1960s

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JFK On PBS

 Tonight at 9 PM is the premiere of a new JFK documentary on PBS. Here’s the description: Forever enshrined in myth by an assassin’s bullet, Kennedy’s presidency long defied objective appraisal. Recent assessments have revealed an administration long on promise and vigor, and somewhat lacking in tangible accomplishment. His proposals for a tax cut and


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New Baracuta Website Unzipped

Today Baracuta, maker of the iconic G9 jacket, announced it has drawn the zipper on a new website with ecommerce features as well as a generous dose of brand heritage. Baracuta was founded in England in 1937 and is currently owned by the Bologna-based company WP Lavori In Corso, which is currently planning a flagship


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The Casual Roll: Gant x Yale, 1966

Frequent comment-leaver Old School alerted us to this 1966 Gant ad, which he’d found on the web but didn’t think had been tumblred to death. The ad copy attests to correctness of Gant’s oxford buttondowns, including its “casual roll of the collar.”


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Must-Have Summer Vacation Item: The Dacron Suit, 1961

Every so often while working the Ivy beat, I come across an historical document so utterly anathema to the world of today that it feels like it’s from another universe. Case in point, this advertisement just dug up by assistant editor Chris Sharp. It ran in a May, 1961 edition of the Brown University school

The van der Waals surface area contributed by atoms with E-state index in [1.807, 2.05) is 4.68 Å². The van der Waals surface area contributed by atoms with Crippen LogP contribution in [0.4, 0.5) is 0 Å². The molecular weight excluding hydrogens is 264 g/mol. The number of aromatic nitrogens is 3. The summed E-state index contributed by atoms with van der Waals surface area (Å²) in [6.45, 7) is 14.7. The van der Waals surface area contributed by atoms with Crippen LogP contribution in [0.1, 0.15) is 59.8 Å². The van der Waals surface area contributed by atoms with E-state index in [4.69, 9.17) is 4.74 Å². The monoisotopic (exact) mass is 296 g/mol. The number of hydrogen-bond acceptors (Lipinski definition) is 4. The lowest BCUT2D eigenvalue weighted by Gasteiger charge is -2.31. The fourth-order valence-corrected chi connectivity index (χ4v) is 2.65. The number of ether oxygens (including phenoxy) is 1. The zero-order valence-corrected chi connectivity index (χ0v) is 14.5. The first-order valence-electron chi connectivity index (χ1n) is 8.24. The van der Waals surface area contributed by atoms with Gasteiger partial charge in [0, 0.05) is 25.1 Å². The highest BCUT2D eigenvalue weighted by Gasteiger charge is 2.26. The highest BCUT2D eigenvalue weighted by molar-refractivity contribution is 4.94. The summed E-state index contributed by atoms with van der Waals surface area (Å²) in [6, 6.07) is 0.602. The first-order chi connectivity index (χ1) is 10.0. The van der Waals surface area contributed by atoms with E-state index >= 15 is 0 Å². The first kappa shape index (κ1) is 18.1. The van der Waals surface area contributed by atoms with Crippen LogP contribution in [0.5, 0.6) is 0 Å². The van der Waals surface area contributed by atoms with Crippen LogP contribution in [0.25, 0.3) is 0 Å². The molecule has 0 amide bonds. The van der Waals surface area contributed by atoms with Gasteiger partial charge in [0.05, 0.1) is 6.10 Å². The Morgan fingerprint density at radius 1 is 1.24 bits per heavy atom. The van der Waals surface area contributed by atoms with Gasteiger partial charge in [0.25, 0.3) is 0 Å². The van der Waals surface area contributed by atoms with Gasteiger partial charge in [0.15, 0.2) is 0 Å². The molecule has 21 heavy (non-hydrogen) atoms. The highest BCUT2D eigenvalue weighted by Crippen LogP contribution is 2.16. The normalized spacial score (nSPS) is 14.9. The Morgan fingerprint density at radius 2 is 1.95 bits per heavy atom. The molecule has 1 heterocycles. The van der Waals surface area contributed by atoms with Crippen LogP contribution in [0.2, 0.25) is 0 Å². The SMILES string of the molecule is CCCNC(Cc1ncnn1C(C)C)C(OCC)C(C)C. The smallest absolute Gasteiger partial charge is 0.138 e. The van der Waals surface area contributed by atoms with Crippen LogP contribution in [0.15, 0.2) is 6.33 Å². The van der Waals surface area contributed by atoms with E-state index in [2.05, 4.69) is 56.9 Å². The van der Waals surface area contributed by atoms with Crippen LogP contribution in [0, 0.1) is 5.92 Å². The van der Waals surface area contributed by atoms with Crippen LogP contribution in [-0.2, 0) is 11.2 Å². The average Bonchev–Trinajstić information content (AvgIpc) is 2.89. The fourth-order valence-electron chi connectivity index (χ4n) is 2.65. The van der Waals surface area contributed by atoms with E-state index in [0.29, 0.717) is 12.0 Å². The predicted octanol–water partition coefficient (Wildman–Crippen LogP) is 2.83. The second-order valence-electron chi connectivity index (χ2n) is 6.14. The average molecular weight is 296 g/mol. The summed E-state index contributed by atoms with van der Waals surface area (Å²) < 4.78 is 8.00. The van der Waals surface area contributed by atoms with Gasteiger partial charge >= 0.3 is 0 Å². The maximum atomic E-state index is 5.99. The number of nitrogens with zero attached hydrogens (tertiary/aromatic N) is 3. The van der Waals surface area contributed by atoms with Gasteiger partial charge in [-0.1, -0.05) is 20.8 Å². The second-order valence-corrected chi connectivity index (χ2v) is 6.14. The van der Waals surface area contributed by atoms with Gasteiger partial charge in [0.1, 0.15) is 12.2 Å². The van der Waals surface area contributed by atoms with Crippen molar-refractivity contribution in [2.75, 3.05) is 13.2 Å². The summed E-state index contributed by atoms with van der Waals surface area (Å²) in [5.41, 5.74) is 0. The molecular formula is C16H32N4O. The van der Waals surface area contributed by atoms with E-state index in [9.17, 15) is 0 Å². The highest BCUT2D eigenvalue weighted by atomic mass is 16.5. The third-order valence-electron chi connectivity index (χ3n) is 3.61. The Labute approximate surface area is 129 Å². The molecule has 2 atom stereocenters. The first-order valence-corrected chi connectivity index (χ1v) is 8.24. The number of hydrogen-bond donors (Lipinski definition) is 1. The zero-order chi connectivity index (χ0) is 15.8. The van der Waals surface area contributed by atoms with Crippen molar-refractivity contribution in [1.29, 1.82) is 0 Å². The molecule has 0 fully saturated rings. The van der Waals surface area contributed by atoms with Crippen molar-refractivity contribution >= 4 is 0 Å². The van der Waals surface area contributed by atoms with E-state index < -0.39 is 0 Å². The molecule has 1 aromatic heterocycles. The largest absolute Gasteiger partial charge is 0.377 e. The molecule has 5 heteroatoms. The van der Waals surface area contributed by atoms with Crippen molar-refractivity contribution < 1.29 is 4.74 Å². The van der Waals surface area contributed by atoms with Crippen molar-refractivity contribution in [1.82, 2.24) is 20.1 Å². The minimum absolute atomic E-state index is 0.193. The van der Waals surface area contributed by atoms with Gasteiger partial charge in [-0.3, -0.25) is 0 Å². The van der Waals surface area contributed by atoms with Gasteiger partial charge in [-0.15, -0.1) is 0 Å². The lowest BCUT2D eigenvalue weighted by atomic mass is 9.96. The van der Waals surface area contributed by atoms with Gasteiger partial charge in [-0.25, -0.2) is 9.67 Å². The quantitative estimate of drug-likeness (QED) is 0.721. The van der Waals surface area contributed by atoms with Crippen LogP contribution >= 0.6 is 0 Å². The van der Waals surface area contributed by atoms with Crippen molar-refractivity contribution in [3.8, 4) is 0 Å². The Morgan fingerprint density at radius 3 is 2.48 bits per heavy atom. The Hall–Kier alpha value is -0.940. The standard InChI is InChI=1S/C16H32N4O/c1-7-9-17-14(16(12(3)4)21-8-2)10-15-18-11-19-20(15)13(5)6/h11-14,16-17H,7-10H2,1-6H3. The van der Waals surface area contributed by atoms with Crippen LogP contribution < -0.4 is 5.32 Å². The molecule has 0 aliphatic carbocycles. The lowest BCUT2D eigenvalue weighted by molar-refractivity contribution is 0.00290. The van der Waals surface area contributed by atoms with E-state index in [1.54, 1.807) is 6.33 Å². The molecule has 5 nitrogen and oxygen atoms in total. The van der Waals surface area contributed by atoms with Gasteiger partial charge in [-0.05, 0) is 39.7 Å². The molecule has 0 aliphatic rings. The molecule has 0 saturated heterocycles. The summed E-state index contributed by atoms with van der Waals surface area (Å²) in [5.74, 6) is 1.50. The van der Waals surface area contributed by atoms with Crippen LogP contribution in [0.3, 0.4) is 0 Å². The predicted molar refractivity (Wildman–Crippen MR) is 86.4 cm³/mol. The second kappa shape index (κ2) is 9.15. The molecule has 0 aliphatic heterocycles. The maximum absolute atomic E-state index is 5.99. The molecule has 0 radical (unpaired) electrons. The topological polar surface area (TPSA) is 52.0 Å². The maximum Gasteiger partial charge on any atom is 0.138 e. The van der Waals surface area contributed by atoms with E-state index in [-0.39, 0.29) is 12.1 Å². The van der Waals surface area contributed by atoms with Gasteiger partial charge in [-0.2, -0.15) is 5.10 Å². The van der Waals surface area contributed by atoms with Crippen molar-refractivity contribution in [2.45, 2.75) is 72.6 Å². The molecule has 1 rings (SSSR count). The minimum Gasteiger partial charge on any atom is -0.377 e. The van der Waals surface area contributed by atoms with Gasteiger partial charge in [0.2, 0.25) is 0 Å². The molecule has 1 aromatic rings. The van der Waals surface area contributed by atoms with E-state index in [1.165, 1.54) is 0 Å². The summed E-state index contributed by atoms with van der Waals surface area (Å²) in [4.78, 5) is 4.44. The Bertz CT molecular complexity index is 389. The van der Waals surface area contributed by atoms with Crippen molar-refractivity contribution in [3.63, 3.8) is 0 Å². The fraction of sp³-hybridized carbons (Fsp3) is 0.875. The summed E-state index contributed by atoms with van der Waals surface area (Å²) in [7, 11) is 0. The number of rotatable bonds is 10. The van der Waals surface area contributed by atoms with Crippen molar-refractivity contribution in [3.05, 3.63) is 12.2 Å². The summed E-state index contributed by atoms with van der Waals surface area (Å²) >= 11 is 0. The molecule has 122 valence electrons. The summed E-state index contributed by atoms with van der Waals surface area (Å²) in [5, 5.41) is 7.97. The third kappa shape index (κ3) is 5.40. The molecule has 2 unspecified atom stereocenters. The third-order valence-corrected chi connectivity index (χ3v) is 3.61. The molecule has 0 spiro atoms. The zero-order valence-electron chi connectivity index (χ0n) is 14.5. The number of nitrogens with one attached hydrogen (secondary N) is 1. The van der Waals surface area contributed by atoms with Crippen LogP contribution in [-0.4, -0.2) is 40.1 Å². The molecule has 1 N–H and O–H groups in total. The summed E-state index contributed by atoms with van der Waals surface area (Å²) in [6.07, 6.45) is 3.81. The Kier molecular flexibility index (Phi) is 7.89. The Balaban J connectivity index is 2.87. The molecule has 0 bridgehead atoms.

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Great Escape: The Automotive Illustration Of Fitzpatrick & Kaufman

Recently James Kraus, who authored a piece for Ivy Style on bachelor cuisine, shared with us a post from his vintage automotive blog, Auto Universum. The piece centers around Art Fitzpatrick and Van Kaufman, the Matisse and Picasso of automotive illustration. Writes Kraus: These lush images depicted scenes of glamour and sophistication populated by suave,


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Shagging In North Carolina

What? Headline makes perfect sense to me. What did you think it was referring to? Honi soit qui mal y pense. The shagging in question is of the dancing kind, to that delightful mishmash musical genre known as “Beach Music,” the subject of a lengthy article in the latest issue of O. Henry, a magazine


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Bob Newhart And His Button-Down Mind

Ivy Style continues its tribute to Squaresville Appreciation Month with a tribute to hipster Lenny Bruce’s nemesis, Bob Newhart, who, despite having a button-down mind, wore mostly tab-collared shirts. * * * Sometime in the early ’80s I was visiting my great grandfather’s third wife, who was living in the Dell Webb retirement golf community


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Japanese Ivy Books Pinterest